This dispute involves construction of certain questions asked to plaintiff during her deposition, and, in so constructing those questions, the Court agrees with plaintiff in large part. The pertinent deposition testimony (attached to the motion to strike) shows that plaintiff was asked a series of questions, which were preceded by lengthy statements from opposing counsel. At the end of those statements, plaintiff was asked questions such as the following: “Why do you think Amy Lassen did all of those things to you?” (See ECF No. 94-2 at 192:14-15) (emphasis added). Other than the name of the individual, the questions are almost identical. (See id. at 192:4-6, 20:21, 193:7-8.) These questions are asking plaintiff why she thought other people acted the way they did. As such, the Court agrees with plaintiff that any answer from her would have required her to speculate as to the individuals' reasons for acting, assuming that those people did not actually tell her why they acted. The answer, “I don't know, ” is thus perfectly reasonable given the specific question asked. (See id. at 192:7, 16, 22, 193:9.) As such, the assertions in plaintiff's affidavit, about her belief as to whether certain statements were gender related, are not contrary to her deposition testimony. To the extent that defendant believes that plaintiff is now claiming that other people were motivated by her gender (see ECF No. 98 at 3), that is simply not how the Court has construed plaintiff's affidavit. Plaintiff's affidavit simply states that she believes certain statements were made due to her gender.[2] Whether or not there are any facts to support such a belief, or to show the potential motivation of the speaker, are entirely different issues.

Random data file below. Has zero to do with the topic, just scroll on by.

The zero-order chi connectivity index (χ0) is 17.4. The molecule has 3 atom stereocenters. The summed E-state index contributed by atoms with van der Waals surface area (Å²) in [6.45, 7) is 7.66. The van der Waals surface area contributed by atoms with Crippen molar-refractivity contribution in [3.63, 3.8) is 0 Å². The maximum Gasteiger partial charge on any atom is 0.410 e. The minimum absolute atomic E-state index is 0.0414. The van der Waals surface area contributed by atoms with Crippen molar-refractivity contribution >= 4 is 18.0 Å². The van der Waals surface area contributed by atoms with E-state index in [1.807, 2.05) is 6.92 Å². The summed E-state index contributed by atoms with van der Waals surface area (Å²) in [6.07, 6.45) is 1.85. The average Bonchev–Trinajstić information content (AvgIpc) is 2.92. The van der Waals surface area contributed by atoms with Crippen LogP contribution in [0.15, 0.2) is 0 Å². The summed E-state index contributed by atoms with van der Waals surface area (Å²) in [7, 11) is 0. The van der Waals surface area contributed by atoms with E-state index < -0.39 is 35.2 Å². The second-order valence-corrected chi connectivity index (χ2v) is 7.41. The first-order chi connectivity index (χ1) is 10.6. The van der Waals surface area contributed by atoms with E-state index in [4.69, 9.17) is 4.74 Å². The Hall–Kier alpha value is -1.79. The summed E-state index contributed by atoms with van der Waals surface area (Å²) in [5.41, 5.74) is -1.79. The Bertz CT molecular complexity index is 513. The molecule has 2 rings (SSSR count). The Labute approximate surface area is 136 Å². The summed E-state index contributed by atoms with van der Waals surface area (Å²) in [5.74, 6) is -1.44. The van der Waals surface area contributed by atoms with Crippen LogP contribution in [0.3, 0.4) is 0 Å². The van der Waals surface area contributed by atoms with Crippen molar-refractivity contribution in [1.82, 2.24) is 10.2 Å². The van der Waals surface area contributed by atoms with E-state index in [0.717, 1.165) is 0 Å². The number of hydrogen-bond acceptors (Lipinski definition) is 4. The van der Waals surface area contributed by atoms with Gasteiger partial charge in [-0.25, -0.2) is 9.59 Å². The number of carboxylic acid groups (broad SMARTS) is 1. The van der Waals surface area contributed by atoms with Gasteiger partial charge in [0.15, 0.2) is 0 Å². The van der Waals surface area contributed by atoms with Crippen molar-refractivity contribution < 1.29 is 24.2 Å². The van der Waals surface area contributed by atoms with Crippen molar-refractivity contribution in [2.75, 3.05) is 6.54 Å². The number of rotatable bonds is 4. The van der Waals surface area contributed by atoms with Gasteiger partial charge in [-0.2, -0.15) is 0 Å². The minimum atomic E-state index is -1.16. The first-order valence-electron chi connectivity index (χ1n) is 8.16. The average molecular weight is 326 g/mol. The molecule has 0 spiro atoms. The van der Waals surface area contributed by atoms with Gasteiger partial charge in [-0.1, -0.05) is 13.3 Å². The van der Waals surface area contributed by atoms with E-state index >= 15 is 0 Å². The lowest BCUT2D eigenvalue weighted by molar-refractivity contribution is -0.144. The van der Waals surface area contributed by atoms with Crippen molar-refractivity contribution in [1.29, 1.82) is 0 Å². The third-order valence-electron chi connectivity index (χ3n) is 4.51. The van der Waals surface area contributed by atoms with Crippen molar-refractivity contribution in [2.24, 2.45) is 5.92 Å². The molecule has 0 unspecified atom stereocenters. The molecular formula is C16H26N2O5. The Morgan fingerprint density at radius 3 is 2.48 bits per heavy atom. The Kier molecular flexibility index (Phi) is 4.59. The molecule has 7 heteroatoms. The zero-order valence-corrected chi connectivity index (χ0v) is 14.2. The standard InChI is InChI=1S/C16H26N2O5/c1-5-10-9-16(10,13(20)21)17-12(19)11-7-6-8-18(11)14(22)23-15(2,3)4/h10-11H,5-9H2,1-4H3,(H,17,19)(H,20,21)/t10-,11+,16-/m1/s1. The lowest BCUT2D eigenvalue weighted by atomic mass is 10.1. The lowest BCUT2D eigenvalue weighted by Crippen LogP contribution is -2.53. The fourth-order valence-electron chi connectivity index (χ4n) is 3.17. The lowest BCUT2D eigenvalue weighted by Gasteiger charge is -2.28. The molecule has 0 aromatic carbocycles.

Defendant next argues that paragraph 14 contains speculative conclusions. (ECF No. 94 at 4.) The Court agrees. Paragraph 14 essentially states that another person “could not have had a good faith belief” about something that person was told. (See ECF No. 86-2 at ¶ 14.) In her response, plaintiff makes no attempt to explain how she could have personal knowledge about the good faith beliefs of another person. (See ECF No. 97 at 6.) Even if the Court accepted as true that plaintiff talked with that person about the process for filing a workers' compensation claim, that does not support any statement concerning the person's good faith beliefs. However, to the extent plaintiff's assertion, that she discussed the process for filing a workers' compensation claim, is meant to be standalone, the Court will consider it as such, given that it appears to be made on personal knowledge.